A man's pubic hair was collected from the child's body and stored as
evidence. But without pressure from the media or politicians, Paola
Illera became a low-priority murder victim. Her case was destined to
languish in limbo, unsolved, for most of the 1990s.
By the mid-1990s, the tide had turned on crime in New York overall, but
in the housing projects of East Harlem, the carnage continued with a
series of seemingly unrelated rapes and murders against attractive,
light-skinned black or Hispanic teenagers.
In 1994, a 15-year-old girl was accosted at knifepoint. The case
established a modus operandi for the attacker, who would repeat it many
times over the next four years: He approached the teenager from behind
and directed her to a remote spot, where she was blindfolded with a
piece of her own clothing, forced to strip, then raped and sodomized.
The 15-year-old victim survived to describe her attacker-a clean-cut
young man with muscular build who had a grand opinion of himself. He
told the victim she should be grateful to be raped by such a handsome
fellow. "He told me I was lucky," the victim said.
A few years later, on Sept. 10, 1997, firefighters were called to a
rooftop fire at the George Washington Houses, on East 104th Street.
Veteran Firefighter Fred Zvinys later described what he found there. "I
came upon what I thought at the time was a piece of rubbish, or
furniture, burning," Zvinys said. Then he noticed a bare breast and
realized "it was a person, what was left of her."
After calling a supervisor, Zvinys said, "I stepped back and looked at
her. I was amazed that somebody could do something like this."
The victim, who had been raped, clubbed and choked, was identified by an
ankle bracelet-a gift from her mother-as Johalis Castro, 19, whose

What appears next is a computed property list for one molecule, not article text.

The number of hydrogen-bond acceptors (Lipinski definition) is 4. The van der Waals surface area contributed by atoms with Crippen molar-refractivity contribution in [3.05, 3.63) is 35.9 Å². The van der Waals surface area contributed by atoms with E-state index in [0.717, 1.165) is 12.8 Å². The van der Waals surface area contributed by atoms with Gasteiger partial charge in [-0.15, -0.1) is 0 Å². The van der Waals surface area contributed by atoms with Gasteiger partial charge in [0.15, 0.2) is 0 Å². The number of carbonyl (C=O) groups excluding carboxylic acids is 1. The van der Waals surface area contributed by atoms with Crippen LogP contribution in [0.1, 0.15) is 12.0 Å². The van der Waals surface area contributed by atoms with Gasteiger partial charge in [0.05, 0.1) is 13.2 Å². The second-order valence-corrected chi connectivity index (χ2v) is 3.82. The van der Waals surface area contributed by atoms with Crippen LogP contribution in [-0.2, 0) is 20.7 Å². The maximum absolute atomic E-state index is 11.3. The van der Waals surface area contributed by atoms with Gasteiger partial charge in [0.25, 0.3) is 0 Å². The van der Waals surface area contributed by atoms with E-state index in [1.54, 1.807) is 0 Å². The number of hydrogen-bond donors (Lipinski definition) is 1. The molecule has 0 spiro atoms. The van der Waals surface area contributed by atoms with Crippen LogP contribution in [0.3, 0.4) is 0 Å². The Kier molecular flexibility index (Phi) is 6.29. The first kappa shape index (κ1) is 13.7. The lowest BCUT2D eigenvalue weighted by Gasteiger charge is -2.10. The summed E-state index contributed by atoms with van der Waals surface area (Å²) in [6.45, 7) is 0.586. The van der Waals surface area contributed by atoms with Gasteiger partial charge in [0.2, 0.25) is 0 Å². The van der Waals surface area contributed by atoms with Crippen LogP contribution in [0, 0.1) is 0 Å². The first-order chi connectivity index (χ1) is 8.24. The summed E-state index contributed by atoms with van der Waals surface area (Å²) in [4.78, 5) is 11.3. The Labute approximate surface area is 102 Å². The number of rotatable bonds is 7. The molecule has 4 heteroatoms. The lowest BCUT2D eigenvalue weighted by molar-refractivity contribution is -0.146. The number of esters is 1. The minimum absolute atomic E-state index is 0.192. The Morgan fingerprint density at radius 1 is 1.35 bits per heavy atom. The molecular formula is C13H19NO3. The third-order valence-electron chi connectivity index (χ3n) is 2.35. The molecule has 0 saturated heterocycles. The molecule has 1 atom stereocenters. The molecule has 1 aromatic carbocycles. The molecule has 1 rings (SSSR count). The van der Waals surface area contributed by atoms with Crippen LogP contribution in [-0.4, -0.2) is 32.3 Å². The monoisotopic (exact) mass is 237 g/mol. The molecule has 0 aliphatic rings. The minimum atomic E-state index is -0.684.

family had emigrated to New York from the Dominican Republic. Castro,
who had a young daughter, had been studying computer science at a
community college in the Bronx. ''We came here looking for a better life
for our children,'' her mother, Paula Castro, would later say. Like
Paola Illera, the murder of Castro rated little ink-just another dead
teen from an East Harlem immigrant family.
Seven months later, in April 1998, a 13-year-old girl was raped and
sodomized in the same neighborhood. The young victim, just 4'9", escaped
the fate of Illera and Castro. She told police she screamed in pain
while being sodomized. "He told me to be quiet and take it like a woman,"
the child told police.
Two months later, on June 2, Rasheeda Washington was found robbed, raped,
sodomized and strangled in a 15th-floor stairwell of an East 112th
Street housing project. The body, its naked torso covered by a shirt,
had been propped up against a wall in a seated position. Like the
earlier victims, Washington, a fashion student who worked at a clothing
boutique, was petite, weighing just 100 pounds. She had lived with her
father, Gregory, in the same housing project as the first victim, Paola
Illera. Washington was murdered three days after her 18th birthday.
That fall, two more adolescents were raped and sodomized in the vicinity-a
15-year-old on Sept. 25 and a 14-year-old on Nov. 16. The second victim
said her attacker had an odd demand. "He told me to act like I loved him,"
she told police. Those two teens escaped alive-probably because they did
not get a good look at the attacker before they were blindfolded.
Even as these parallel cases piled up, police made no public
announcement that a serial rapist and murderer might be preying on
teenage girls in East Harlem. The parents of the victims would later
accuse both the police and the media of giving short-shrift to the
cases-decisions, they said, that were based upon the victims' lack of
status: ethnic minorities from a poor neighborhood. "It's because
they're black and Hispanic," said Gregory Washington, Rasheeda's father.
"It's because it's all above 96th Street. Let there be a white girl, and
it's solved within days.'' His daughter's murder had rated four
paragraphs in the New York Post. The New York Times had ignored it
It is a subjective exercise to try to compare media attention given to
one case to that given another. But when Brian Watkins, a tourist from
Utah, had been stabbed to death in a Manhattan subway on Sept. 2, 1990,
his murder had been covered with hundreds of stories in the New York
newspapers. When Paola Illera met a similar fate four months later, the
Times published two stories.
DNA testing was first used in a criminal investigation in England in
1986, and it was in limited use in the United States by the following